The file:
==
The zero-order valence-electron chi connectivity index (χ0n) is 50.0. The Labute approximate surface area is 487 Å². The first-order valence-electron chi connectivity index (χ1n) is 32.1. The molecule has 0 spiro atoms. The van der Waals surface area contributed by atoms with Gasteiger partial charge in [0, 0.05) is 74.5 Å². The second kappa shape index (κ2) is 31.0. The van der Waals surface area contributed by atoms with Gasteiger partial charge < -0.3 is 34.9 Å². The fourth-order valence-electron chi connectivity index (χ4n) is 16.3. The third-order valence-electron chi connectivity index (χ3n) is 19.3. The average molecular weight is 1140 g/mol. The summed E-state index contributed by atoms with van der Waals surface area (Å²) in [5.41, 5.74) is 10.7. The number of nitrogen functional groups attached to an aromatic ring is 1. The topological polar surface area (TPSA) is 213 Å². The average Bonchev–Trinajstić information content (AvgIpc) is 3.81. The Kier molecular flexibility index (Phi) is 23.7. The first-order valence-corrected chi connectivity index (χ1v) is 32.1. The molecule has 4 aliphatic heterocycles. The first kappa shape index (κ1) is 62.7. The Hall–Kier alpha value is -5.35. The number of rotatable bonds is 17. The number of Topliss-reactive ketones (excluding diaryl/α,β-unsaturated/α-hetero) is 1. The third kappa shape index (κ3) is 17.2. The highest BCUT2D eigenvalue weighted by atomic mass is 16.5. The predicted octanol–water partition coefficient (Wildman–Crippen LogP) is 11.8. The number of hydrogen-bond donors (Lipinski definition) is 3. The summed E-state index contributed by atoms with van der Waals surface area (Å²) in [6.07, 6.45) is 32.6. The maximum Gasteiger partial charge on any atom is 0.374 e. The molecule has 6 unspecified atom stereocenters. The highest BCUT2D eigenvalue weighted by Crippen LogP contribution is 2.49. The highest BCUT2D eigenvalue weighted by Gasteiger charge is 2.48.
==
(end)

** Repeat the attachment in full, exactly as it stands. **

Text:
The zero-order valence-electron chi connectivity index (χ0n) is 50.0. The Labute approximate surface area is 487 Å². The first-order valence-electron chi connectivity index (χ1n) is 32.1. The molecule has 0 spiro atoms. The van der Waals surface area contributed by atoms with Gasteiger partial charge in [0, 0.05) is 74.5 Å². The second kappa shape index (κ2) is 31.0. The van der Waals surface area contributed by atoms with Gasteiger partial charge < -0.3 is 34.9 Å². The fourth-order valence-electron chi connectivity index (χ4n) is 16.3. The third-order valence-electron chi connectivity index (χ3n) is 19.3. The average molecular weight is 1140 g/mol. The summed E-state index contributed by atoms with van der Waals surface area (Å²) in [5.41, 5.74) is 10.7. The number of nitrogen functional groups attached to an aromatic ring is 1. The topological polar surface area (TPSA) is 213 Å². The average Bonchev–Trinajstić information content (AvgIpc) is 3.81. The Kier molecular flexibility index (Phi) is 23.7. The first-order valence-corrected chi connectivity index (χ1v) is 32.1. The molecule has 4 aliphatic heterocycles. The first kappa shape index (κ1) is 62.7. The Hall–Kier alpha value is -5.35. The number of rotatable bonds is 17. The number of Topliss-reactive ketones (excluding diaryl/α,β-unsaturated/α-hetero) is 1. The third kappa shape index (κ3) is 17.2. The highest BCUT2D eigenvalue weighted by atomic mass is 16.5. The predicted octanol–water partition coefficient (Wildman–Crippen LogP) is 11.8. The number of hydrogen-bond donors (Lipinski definition) is 3. The summed E-state index contributed by atoms with van der Waals surface area (Å²) in [6.07, 6.45) is 32.6. The maximum Gasteiger partial charge on any atom is 0.374 e. The molecule has 6 unspecified atom stereocenters. The highest BCUT2D eigenvalue weighted by Crippen LogP contribution is 2.49. The highest BCUT2D eigenvalue weighted by Gasteiger charge is 2.48.